The nearly idyllic atmosphere described in 'Ladies of the Canyon' has metamorphosed into the 'city of the fallen angels'. The rest of the songs that make up 'Court and Spark' are set in a complex, imperfect, seductive, often confusing and sometimes disheartening reality. The second song of the record, 'Help Me' has a breezy, upbeat sound to it that almost masks the intricacy of its melodic structure. There are several up-tempo songs with musical arrangements supported by electric guitar, bass and drums that give the album a pop flavor. But, with the exception of the out and out rocker 'Raised on Robbery', a closer listening finds unique subtleties that set this record apart and make it sound fresh and original. Tom Scott's horns and reeds are more evident than on 'For the Roses' and there is even a string arrangement for the song 'Down To You' that sounds like a classical chamber music piece. The players in The L.A. Express went into the studio with Joni and her guitar and built the arrangements as they went along. With Joni's melodies and playing as their guide, this group of accomplished, professional jazz musicians produced a collection of intricately constructed pieces that are beautifully fit together in a nearly perfect fusion of popular culture and fine art. Its aurally addictive musicality can be deceptive, however, and a casual listener may miss the anxiety and insecurity that lie beneath the surface. As a single, the pop sound of 'Help Me' pushed it to a chart position of number 7 in the summer of 1974. Lyrically the song is about the fear and insecurity felt at the onset of 'that crazy feeling' identified as 'falling in love again'. Joni revisits her conflicted feelings about commitment and sums up the sexual attitudes of the 'Me Decade' in the line 'We love our lovin' but not like we love our freedom.' I think the song's title is significant to the album as a whole. At the heart of 'Court and Spark' there is a rendering of an emotional crisis that topples over and breaks down, diffusing itself in the lethargic resignation of a full-blown depression.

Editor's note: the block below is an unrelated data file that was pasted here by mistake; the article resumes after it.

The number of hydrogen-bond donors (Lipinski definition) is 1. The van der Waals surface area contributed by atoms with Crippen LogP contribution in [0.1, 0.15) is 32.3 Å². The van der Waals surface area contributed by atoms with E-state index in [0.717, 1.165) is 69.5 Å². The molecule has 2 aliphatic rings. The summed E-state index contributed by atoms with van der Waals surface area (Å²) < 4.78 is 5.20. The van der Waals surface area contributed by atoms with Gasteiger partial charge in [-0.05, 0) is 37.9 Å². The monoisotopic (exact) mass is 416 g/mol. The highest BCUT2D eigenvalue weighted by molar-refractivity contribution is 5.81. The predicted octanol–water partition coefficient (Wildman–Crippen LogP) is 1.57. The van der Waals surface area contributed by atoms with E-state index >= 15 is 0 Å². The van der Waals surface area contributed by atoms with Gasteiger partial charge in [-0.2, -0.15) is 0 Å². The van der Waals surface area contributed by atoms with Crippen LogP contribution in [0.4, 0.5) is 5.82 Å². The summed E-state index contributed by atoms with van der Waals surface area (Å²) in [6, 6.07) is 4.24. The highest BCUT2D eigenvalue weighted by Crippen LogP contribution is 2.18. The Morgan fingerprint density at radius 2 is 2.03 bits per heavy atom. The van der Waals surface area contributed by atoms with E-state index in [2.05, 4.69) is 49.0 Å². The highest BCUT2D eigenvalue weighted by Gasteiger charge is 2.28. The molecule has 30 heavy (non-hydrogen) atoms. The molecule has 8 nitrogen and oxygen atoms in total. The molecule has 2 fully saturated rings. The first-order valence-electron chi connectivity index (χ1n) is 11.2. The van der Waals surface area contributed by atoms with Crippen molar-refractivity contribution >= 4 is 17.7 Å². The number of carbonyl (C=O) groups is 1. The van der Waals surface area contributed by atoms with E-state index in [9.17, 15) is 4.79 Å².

Joni told Maclean's magazine in an interview from 1974 that she had been through analysis that year. But personally, I would not feel justified or comfortable to say that any one of her songs or lyrics is about Joni herself or any specific set of circumstances from her own life. Many other writers and fans of her music have played guessing games as to who or what this or that particular song is about. But I don't believe that Joni Mitchell's lyrics are diary entries. Like any good creative writer, she uses her own experiences and what she has witnessed as the raw material of her art. She weaves them together in whatever combinations she needs, adding or cutting out whatever will produce the shapes, forms and colors that will make the best composition. There are, of course, pieces of autobiography here and there and a few of her songs that she herself has said are about or at least written for specific people. 'Free Man in Paris' comes from her holiday in Paris and was written with David Geffen as its subject. The song is another up-tempo cut from 'Court and Spark' that was released as a single, peaking at 22 on the Billboard Hot 100 chart. The tempo and drive of the music fit the description of Geffen's job as 'stoking the star-maker machinery' and dealing with 'dreamers and telephone screamers'. But the recording industry places stress on recording artists as well as its executives. Thematically, 'Free Man in Paris' adds another layer to the anxiety brought on by 'that crazy feeling' in 'Help Me'. 'People's Parties' follows 'Free Man in Paris' and portrays what could be a music industry or Hollywood party.

All the people at this party
They've got a lot of style
They've got stamps of many countries
They've got passport smiles


The singer, on the other hand, is 'living on nerves and feelings with a weak and a lazy mind and coming to people's parties fumbling deaf, dumb, and blind', wishing she 'had more sense of humor, keeping the sadness at bay, throwing the lightness on these things, laughing it all away'. The end of the song segues directly into the piano intro of 'The Same Situation' with no pause between the tracks. 'The Same Situation' is the final song on the first side of the original vinyl LP release of 'Court and Spark'. At this point the insecurity of a love relationship with a judgmental partner of whom the lyrics say...

Like the church
Like a cop
Like a mother
You want me to be truthful
Sometimes you turn it on me like a weapon though
And I need your approval


...leads to a feeling of powerless despair expressed in the lyrics

Still I sent up my prayer
Wondering who was there to hear
I said "Send me somebody
Who's strong and somewhat sincere"
With the millions of the lost and lonely ones
I called out to be released
Caught in my struggle for higher achievements
And my search for love
That don't seem to cease